Dell Latitude 7390 2-In-1 Review: A Convertible Built For Business

Dell Latitude 7390 2-in-1: ATTO Disk, SunSpider, PCMark, And Cinebench

To start things off and get a sense of how the Latitude 7390 2-in-1’s storage components perform, we fired-up ATTO for a quick sanity check on sequential disk transfer speeds across various file sizes with both read and write workloads.

ATTO Disk Benchmark, Testing NVMe Solid State Storage

dell 7390 atto

The SK hynix drive inside our Latitude 7390 performs decently well, though read performance strangely tapers off with larger transfer sizes. This curve persisted in each of our trials, including tests run back to back and subsets of transfer sizes, so we think we can rule out thermal issues causing throttling and chalk it up to the drive's firmware and NAND configuration. Write performance is variable, but at least it mostly remains consistent across larger transfer sizes.

Geekbench, Cinebench, And SunSpider 

We kicked off our general-purpose benchmarks with a cross-platform CPU compute benchmark called Geekbench, and then ran Cinebench R15, a 3D rendering benchmark that tests both the CPU and GPU engines in the processor. Cinebench is developed by Maxon, which is better known for its Cinema 4D software employed in professional 3D rendering and animation studios. We use both of Cinebench’s integrated tests for CPU and GPU.


Geekbench sees the Latitude 7390 2-in-1 trailing the near-equally specced out Lenovo ThinkPad X1 Carbon we tested. In fact, both notebooks are bettered by other models with “slower” CPU’s which leads us to believe the thermal constraints are too tight to properly support Intel’s high end mobile option. The stronger single core performance supports this theory as thermals are less of a concern under such workloads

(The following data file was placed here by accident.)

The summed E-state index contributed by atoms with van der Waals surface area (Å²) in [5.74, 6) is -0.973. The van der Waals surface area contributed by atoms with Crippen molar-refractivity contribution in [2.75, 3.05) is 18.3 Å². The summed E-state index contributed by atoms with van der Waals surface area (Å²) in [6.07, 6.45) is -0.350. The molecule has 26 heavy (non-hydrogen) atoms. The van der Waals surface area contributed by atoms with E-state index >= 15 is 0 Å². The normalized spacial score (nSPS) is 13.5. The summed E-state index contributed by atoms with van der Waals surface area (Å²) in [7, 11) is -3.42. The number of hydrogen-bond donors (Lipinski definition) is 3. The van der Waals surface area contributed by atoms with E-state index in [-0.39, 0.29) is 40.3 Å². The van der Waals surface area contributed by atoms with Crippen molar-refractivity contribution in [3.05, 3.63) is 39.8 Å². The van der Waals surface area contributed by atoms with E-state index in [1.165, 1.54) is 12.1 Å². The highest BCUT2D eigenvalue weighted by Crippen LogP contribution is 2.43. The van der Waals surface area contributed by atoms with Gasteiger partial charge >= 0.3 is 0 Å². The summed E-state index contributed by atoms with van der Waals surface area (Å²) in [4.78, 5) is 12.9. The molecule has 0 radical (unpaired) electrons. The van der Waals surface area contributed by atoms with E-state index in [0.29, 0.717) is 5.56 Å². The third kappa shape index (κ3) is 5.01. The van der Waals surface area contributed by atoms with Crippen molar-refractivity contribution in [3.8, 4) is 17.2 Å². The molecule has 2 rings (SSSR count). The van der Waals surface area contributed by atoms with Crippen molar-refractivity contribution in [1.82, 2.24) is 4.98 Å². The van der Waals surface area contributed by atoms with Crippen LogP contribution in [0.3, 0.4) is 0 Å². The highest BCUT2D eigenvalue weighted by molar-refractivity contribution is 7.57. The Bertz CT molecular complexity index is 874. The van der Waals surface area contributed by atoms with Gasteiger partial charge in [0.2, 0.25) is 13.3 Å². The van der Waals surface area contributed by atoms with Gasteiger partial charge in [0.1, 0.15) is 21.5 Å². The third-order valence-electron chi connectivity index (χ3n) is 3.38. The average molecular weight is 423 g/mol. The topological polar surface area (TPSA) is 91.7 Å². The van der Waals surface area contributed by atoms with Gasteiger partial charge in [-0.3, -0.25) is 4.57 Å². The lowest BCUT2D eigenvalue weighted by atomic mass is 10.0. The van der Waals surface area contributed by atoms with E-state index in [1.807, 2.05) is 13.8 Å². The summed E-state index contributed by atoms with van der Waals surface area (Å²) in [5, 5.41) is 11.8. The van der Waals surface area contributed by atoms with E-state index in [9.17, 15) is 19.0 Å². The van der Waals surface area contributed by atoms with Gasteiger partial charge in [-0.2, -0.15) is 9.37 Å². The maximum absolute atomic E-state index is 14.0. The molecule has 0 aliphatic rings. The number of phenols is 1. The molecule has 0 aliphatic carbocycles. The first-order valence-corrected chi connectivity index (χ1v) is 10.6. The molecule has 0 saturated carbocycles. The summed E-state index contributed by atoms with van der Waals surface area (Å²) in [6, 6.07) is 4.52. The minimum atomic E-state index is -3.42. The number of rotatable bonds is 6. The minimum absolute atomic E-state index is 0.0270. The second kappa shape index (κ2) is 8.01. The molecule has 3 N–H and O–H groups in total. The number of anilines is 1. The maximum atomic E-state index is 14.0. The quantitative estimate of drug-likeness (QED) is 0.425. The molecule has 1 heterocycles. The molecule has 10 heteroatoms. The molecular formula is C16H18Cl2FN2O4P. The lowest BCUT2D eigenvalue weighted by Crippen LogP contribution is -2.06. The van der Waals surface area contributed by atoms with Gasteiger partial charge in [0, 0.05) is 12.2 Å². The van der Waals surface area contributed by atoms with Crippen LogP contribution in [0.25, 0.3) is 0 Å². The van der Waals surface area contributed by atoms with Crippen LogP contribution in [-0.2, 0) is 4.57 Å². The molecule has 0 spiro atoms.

Cinebench R15 echos our findings above with an even greater divide between Dell’s Latitude 7390 and the Lenovo X1 Carbon. This is, of course, likely due to Cinebench’s longer sustained workload.

We see the Latitude very quickly throttle to just 2.9GHz when we watch clock speeds during Cinebench, a far cry from the i7-8650U’s specified maximum turbo of 4.2GHz. The chip further throttles to 2.5GHz inside of 20 seconds. These results make us question if a lower-tier (and therefore cooler) processor might be better suited for use in this model.

The Latitude 7390 2-In-1 finishes in the upper third in our SunSpider tests. Although not quite as fast as some of the higher-end offerings, the 7390 is obviously speedy enough to handle browsing with ease. 

PCMark 10 Benchmarks

Next, we'll move from pure content creation in Cinebench, to productivity and mixed usage with PCMark. We're representing all tests from the PCMark 10 benchmark suite, including the Essentials, Productivity, Digital Content Creation and and total PCMark score. The Essentials test covers workloads like web browsing, video conferencing and app start-up times, while Productivity tests everyday office apps from spreadsheets to word processing. Finally, Digital Content Creation tests performance of a machine with respect to photo and video editing, as well as rendering and visualization workloads.


The Latitude 7390 2-in-1 again brings middling performance here with numbers that are outclassed by even the i5-8250U wielding Acer Swift 3. The Essentials score may be especially sensitive to the funky read performance results we had in ATTO as it tests application launch times.

Nevertheless, let’s shift gears to the Intel UHD 620 side of the die and see how graphical performance holds up…

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